He returned to the ashram, and after the evening prayer, went to his bed. But he could not sleep. The picture of Parchure Shastri and the dilemma that he was facing kept sleep away. What was he to do? Could he turn Shastri away? Could he make him reside in the ashram if the other inmates of the ashram resented or panicked? By morning all the aspects of the question have been weighed, and Gandhiji was clear on what he should do.
As soon as the morning-prayer was over, Gandhiji spoke to the inmates of the ashram. He explained the situation and the risks. He expressed his desire to keep Shastri in the ashram and nurse him back to health. But he could do so only if they also welcomed him. He felt that God in the form of Parchure Shastri had come to test his sincerity. To turn Shastri away would be to deny himself and God. But to let him stay would be to expose the ashramites to risk. The members of the ashram too had been entrusted to his charge by God. Would they share the risk with him, and welcome Shastri?
The members of the ashram community were unanimous in declaring that Shastri would be welcome in the ashram.
The next morning, a special hut was set up for Shastri near the hut that Gandhiji occupied.
Every morning Gandhiji would go to him, talk with him and cheer him up for a while. He would then wash and clean the leprous wounds on Shastri’s body. They were days when momentous political decisions were being taken. The ashram was full of leaders of the nation who were there for discussion with Gandhiji. But everyday Gandhiji found time to dress Shastri’s wounds and massage his ailing body. Gandhiji determined the patient’s diet, and the food served to Shastri was taken to Gandhiji for inspection thrice a day.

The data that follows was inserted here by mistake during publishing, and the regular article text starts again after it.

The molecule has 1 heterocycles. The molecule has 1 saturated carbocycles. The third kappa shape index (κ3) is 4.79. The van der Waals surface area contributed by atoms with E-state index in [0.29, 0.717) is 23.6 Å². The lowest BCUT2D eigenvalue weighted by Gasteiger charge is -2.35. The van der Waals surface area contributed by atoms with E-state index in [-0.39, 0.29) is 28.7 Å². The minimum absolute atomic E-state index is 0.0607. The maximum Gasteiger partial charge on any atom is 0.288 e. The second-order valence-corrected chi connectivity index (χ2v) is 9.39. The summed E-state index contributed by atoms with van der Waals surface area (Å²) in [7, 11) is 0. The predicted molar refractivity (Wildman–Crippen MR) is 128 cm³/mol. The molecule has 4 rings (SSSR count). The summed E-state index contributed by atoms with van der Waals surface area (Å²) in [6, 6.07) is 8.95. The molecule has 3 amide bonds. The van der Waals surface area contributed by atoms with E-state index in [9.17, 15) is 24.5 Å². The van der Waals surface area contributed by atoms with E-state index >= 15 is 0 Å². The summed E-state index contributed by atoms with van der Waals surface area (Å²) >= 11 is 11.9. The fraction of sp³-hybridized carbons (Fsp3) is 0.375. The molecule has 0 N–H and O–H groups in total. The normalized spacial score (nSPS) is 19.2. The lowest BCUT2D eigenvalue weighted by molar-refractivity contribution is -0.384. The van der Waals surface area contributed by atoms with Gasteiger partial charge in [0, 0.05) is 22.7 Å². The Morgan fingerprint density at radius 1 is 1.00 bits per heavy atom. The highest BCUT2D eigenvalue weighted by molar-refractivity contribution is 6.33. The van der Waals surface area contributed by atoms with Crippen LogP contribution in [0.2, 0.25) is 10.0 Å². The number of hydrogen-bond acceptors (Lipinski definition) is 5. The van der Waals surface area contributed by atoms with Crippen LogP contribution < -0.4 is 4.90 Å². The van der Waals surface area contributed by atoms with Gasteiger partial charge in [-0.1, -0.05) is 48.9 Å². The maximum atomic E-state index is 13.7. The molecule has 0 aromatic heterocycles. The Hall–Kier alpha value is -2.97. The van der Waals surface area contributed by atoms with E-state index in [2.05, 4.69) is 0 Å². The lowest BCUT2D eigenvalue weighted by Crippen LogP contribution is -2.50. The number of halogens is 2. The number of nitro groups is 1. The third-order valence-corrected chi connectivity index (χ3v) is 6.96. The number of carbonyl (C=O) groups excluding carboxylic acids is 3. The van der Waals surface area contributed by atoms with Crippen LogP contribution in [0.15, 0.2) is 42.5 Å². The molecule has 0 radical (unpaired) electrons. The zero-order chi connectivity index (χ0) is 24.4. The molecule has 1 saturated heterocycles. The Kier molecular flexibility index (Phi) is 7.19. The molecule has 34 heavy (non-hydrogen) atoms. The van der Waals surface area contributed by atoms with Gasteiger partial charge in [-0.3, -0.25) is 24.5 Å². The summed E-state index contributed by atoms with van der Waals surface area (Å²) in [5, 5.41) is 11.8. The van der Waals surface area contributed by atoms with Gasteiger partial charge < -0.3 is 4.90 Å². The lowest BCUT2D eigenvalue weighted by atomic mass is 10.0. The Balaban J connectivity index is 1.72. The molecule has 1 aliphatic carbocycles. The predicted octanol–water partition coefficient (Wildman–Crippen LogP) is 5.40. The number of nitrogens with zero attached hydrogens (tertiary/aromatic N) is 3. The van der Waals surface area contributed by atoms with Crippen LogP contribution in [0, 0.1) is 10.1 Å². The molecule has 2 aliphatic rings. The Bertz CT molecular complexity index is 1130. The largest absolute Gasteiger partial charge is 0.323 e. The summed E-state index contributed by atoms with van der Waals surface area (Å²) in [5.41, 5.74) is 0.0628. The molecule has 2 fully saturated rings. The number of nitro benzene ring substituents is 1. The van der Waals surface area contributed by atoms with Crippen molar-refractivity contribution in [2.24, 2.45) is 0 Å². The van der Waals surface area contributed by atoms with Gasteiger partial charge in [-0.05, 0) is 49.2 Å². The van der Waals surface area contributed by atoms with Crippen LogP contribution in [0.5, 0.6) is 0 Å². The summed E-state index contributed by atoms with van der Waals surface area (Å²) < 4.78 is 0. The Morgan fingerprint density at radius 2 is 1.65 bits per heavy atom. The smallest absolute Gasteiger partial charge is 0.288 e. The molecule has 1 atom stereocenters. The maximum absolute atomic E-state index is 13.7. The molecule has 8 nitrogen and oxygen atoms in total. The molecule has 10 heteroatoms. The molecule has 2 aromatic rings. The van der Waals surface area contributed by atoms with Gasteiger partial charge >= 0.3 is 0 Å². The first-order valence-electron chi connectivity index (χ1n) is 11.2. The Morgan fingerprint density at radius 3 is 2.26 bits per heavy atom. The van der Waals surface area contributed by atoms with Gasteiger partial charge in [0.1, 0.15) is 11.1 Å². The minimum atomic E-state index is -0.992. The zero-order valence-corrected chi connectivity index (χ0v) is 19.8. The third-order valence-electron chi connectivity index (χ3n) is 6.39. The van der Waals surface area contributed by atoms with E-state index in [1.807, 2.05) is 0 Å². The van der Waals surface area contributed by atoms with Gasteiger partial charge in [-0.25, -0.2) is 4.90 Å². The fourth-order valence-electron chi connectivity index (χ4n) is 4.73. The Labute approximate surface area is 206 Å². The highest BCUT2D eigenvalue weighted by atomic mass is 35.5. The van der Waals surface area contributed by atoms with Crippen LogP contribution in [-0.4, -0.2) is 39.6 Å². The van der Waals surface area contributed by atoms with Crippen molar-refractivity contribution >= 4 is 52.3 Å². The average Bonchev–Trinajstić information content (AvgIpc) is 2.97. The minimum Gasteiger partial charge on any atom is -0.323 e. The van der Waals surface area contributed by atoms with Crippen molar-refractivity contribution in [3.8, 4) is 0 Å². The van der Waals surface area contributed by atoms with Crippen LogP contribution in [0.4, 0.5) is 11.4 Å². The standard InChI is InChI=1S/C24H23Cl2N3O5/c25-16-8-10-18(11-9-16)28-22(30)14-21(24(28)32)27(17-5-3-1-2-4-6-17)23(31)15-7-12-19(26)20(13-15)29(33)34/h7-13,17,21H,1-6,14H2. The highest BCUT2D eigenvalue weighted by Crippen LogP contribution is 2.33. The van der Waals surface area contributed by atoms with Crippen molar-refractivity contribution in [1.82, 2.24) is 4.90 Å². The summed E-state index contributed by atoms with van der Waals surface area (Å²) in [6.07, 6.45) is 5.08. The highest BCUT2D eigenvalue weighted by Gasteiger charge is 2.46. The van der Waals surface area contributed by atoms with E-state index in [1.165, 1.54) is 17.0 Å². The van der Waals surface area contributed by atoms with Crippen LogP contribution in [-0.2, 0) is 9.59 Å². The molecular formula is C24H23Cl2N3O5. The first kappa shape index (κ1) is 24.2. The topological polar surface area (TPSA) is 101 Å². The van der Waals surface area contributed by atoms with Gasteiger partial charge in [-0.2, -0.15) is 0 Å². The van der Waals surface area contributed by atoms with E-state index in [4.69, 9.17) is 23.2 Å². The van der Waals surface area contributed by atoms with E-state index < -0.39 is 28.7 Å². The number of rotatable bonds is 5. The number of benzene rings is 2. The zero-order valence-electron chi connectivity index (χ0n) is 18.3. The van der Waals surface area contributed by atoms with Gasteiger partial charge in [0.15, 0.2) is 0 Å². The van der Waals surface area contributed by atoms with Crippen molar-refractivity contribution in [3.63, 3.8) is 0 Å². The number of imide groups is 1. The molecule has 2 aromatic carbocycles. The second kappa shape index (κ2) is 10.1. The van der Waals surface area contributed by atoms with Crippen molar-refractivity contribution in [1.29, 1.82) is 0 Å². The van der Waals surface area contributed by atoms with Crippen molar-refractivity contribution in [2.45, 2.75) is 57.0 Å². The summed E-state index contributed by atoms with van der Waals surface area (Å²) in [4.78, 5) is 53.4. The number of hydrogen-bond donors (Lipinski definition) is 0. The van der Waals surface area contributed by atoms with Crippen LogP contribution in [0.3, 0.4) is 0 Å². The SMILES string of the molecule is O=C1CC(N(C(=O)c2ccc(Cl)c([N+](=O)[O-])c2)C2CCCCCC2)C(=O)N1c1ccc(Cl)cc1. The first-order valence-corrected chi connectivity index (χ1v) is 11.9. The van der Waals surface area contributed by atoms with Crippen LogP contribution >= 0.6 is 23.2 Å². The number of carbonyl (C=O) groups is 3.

In a few days, the ashramites took over the task of dressing Shastri’s wounds. But Gandhiji would go to the hut every day in the morning and evening and spend some time talking to Shastri.
Once when he went to see Shastri on his day of silence, Shastri recited Sanskrit poetry and talked animatedly on many issues. But Gandhiji could not talk. After listening to Shastri with a smile, Gandhiji took out a fresh orange from his shawl and offered it to Shastri with a smile. That was his answer. Before he left his hut, he had remembered that it was his day of silence, and therefore had taken an orange along as a token of his love and concern. Shastri’s face reflected the glow of love.
Shastri’s stay in the ashram extended itself to years. The affection and attention that he received from Gandhiji and the ashramites, and the treatment that he followed finally helped him to recover.
If our religion has not taught us how to live in peace and harmony, in sacrifice and service, in loving, caring and sharing, then we have not learnt anything from it at all.
Unfortunately, the modern education system considers religion as non-essential and ‘the opium of the masses’. What happens when religion is taken away from the masses?
This letter is an appeal to the teachers from a school principal who survived Nazi Camp:
“I am a survivor of a concentration camp. My eyes saw what no person should witness. Gas chambers built by learned engineers. Children poisoned by educated physicians. Infants killed by trained nurses. Women and babies shot and killed by high school and college graduates. So I am suspicious of education. My request is to help your students to be human. Your efforts must never produce learned monsters, skilled psychopaths, or educated maniacs. Reading and writing and spelling and history and arithmetic are only important if they serve to make our students more human.”
Only when the eyes behold the world with a vision of oneness… Only when the speech is fragrant with the sweetness of love… Only when the heart is blossomed with forgiveness and compassion… Only when the actions are drenched in selfless service… Only when the ego is drowned in the austerity of self-effacement…-
– Only then can we say we are truly religious.
O M T A T S A T